FlowerSchool New York: Master Class with Ariella Chezar
Our online editor attends a class taught by florist Ariella Chezar and share some of Chezar's tips for creating a natural, full but loose centerpiece. Chezar favors a more relaxed style of arranging that is inspired by the way plants grow in the garden and is a move away from the tightly bundled style of flower arranging.
Last week, I had a chance to take a class with Ariella Chezar at New York's FlowerSchool. Located on the far east side of Midtown Manhattan, tucked inside a pretty ground-floor studio, the school offers classes with well-known florists for students of every level.
As the online editor of GardenDesign.com, I often edit and read our articles about flower arranging, but sometimes, I must admit, my theoretical knowledge outstrips my actual knowledge. So I was thrilled to be able to be able to put some of my book learning to use in this class. Almost all of my fellow students were florists, so I was the amateur among pros, but I had a great time. I've put together a slide show with some tips and thoughts about how you can recreate some of Chezar's style at home.
Left: Ariella Chezar (left) with Eileen Johnson, founder of FlowerSchool.
Chezar is known for her natural and loose style of flower arranging, popular with brides across the country. Raised in the Berkshires, she moved back to her family home in 2003. She described being inspired by the plants on the side of the road and in her garden and how she uses all of these natural elements as inspiration for her arrangements.
Tip: For natural-looking arrangements, avoid using Oasis flower foam if possible, says Chezar. Floral foam, she points out, can hold flower stems at any angle, often resulting in stiff and artificial-looking displays of flowers. For this arrangement, she uses a flower frog attached to the bottom of the footed compote with florist sticky clay.
As part of her arrangement, Chezar began weaving love-in-a-puff (Cardiospermum halicacabum) vines through her arrangement.
Tip: Look around your garden for unexpected elements that add a wild quality to your flower arrangements.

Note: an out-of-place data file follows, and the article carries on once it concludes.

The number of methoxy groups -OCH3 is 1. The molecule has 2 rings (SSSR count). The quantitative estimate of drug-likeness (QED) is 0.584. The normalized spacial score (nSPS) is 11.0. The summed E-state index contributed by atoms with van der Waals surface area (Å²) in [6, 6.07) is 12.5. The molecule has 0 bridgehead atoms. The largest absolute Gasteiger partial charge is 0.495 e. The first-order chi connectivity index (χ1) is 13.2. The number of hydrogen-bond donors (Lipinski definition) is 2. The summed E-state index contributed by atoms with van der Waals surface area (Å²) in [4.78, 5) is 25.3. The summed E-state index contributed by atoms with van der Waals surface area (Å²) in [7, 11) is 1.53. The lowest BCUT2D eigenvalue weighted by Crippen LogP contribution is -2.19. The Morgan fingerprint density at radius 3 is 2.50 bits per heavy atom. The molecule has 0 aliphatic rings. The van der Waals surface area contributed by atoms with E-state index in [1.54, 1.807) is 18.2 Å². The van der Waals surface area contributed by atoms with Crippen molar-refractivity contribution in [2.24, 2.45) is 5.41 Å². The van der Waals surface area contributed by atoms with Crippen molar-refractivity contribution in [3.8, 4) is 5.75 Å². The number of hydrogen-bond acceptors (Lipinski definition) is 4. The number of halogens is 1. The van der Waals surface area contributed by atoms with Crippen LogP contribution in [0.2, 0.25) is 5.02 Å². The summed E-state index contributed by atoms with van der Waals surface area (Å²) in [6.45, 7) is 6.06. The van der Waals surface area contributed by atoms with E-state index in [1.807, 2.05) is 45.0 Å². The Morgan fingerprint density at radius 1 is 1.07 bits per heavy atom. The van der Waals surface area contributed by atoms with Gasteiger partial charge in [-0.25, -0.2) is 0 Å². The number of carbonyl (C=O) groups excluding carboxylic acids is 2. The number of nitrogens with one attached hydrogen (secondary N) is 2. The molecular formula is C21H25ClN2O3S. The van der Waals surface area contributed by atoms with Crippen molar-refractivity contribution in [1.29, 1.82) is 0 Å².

We, the students, listen intently.
Most of my fellow students are wedding florists and it is interesting hearing what the trends are around the country. Jane Guerin, who was working next to me at my table, and a wedding florist in Virginia, confided that the economy was still affecting wedding budgets and that Chezar's looser style of centerpieces had not yet become widespread among florists in her area. On the other hand, "brides," Guerin said, "just want whatever they see in magazines." And Chezar's style has definitely become more popular in wedding magazines and blogs.
Tip: Many florists in the class mentioned the difficulty of producing lush, expansive centerpieces for clients with smaller budgets. Chezar suggested using a mix of more inexpensive flowers along with the pricier blooms, giving a particular shout-out to carnations as an often overlooked flower.
Each student gets a footed compote vase, with a flower frog attached to the bottom with florist sticky clay.
Tip: Chezar says, "The green sticky clay works better than the white."
For our class arrangements, we used dahlias, zinnias, Russian olive (Elaeagnus angustifolia), small white clemantis, and love-in-a-puff (Cardiospermum halicacabum). Love-in-a-puff is named for the seeds inside the puffs (that are actually the fruit of the vine), which are each marked with a little white heart.
Tip: GardenDesign.com recently published a great slide show from Katherine Anderson, the florist behind Marigold and Mint in Seattle, about arranging zinnias and dahlias, which also happened to feature the same colors of dahlias and zinnias used by Chezar.
Chezar comes around to offer suggestions for students' arrangements.
Tip: Chezar suggests starting with creating an inverted triad with the branches and then placing the other greenery in the arrangement. This creates a more natural, 360 degree look for centerpieces. She also suggests buying an inexpensive lazy susan, so you can easily spin an arrangement, to make sure that it is attractive to the eye from all angles.
Dahlias can be quite fragile, but their beauty is worth it. Chezar quotes Shakespeare, saying "When I consider every thing that grows /
Holds in perfection but a little moment," about the dahlias.
Tip: For a relaxed garden-style arrangement, once you begin to fill in with flowers, leave the center open, to help prevent the tight, domed look of a more traditional arrangement. Fill in the center part of the arrangement at the end, keeping the low, overall shape of the arrangement.
Here I am, hard at work.
Tip: If the branches are tough to stick into the frog, slit the bottom of the branches so that it is easier for them to grab onto the pins.
A student's finished arrangement.
I enjoy seeing how all of the students have their own style, even when using the same flowers and vases.
Tip: Try to arrange the flowers so that the back of the blooms are not overly visible.
Another student's arrangement.
Tip: Don't be afraid of letting parts of the arrangement touch the table.
A final creation is ready for its close-up.
Tip: Try to keep your flowers in the same color family.
My arrangement at home, after a long, bumpy taxi ride!
Tip: To transport arrangements, line cardboard boxes with tissue paper, to try to avoid bruising the flowers and leaves.